Saturday, January 19, 2008

Hopi--Warrior Mouse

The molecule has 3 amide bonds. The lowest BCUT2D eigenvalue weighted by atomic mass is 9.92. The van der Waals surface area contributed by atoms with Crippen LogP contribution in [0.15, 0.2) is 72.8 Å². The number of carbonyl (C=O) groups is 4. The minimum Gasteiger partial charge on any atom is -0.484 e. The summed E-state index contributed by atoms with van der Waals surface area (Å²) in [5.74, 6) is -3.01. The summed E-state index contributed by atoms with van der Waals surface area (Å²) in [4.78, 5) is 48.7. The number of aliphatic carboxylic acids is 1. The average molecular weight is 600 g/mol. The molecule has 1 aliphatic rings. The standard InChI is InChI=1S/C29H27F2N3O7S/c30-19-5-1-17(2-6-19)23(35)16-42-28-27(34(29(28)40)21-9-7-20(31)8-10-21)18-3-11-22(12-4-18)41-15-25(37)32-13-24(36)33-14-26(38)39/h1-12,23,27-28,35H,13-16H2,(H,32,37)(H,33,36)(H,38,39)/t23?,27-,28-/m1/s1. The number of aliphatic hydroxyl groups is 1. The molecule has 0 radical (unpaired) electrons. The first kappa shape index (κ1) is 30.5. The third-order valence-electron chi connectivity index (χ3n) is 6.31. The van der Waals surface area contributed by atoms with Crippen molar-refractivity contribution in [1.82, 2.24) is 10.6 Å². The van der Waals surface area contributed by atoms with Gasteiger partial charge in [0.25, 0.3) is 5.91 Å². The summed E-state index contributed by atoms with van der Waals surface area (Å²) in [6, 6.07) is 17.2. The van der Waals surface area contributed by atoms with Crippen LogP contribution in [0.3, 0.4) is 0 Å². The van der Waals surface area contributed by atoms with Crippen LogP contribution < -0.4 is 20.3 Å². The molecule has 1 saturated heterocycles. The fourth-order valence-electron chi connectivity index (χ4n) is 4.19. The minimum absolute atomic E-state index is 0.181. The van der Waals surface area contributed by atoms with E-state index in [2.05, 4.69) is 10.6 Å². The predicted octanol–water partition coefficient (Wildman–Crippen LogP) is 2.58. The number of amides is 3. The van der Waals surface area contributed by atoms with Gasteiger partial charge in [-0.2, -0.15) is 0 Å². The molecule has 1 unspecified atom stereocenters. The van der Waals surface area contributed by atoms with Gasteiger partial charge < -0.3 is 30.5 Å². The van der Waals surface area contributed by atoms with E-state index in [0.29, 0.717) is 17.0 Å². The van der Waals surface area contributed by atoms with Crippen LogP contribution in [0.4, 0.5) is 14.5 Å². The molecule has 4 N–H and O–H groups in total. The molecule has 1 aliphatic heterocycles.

Sandy and I set out for Hopi-land early this morning as I had long planned, but I elevated the trip to urgent status after I was stung on realizing that two belt buckles I purchased last week in Zuni were Navajo rather than Hopi. What joy we had today, the field trip was like a day in Heaven. The high desert landscape was blanketed with snow and the air was crisp and cool, but t'was our blissful immersion in fine Hopi jewelry that really made our day. It is surprising to me that with Gallup, the Mecca for Native American jewelry, and the Hopi Reservation a mere two hours drive apart, that Hopi work is so hard to find here. The stories I've been told about Hopi's not wholesaling during Winter and their scarcity of art work due runs on supplies by the Japanese simply turned out to be FALSE. Hopi work is comparatively more expensive, but still very reasonably priced, I think, given the quality. The bulk of Hopi jewelry work involves sterling silver overlay technique. Stone work among the Hopi is much less common than what one sees with Navajo and Zuni jewelry. I bought liberally; just couldn't stop really. The pendant piece I'm featuring here fascinated me the most. It has nothing to do with Mighty Mouse or any Disney character; instead, it was born of Hopi legend. The Warrior Mouse here saved a village from the Hawk. Hopi artist Charleston (Charlie) Lewis uses no patterns, thus each of his pieces are original art. Silversmithing is his livelihood and allows him to "feel free to express myself and it benefits my whole family and Hopi". He uses the cloud and corn for his hallmark. This is a fabulous piece that I'll hate to see go.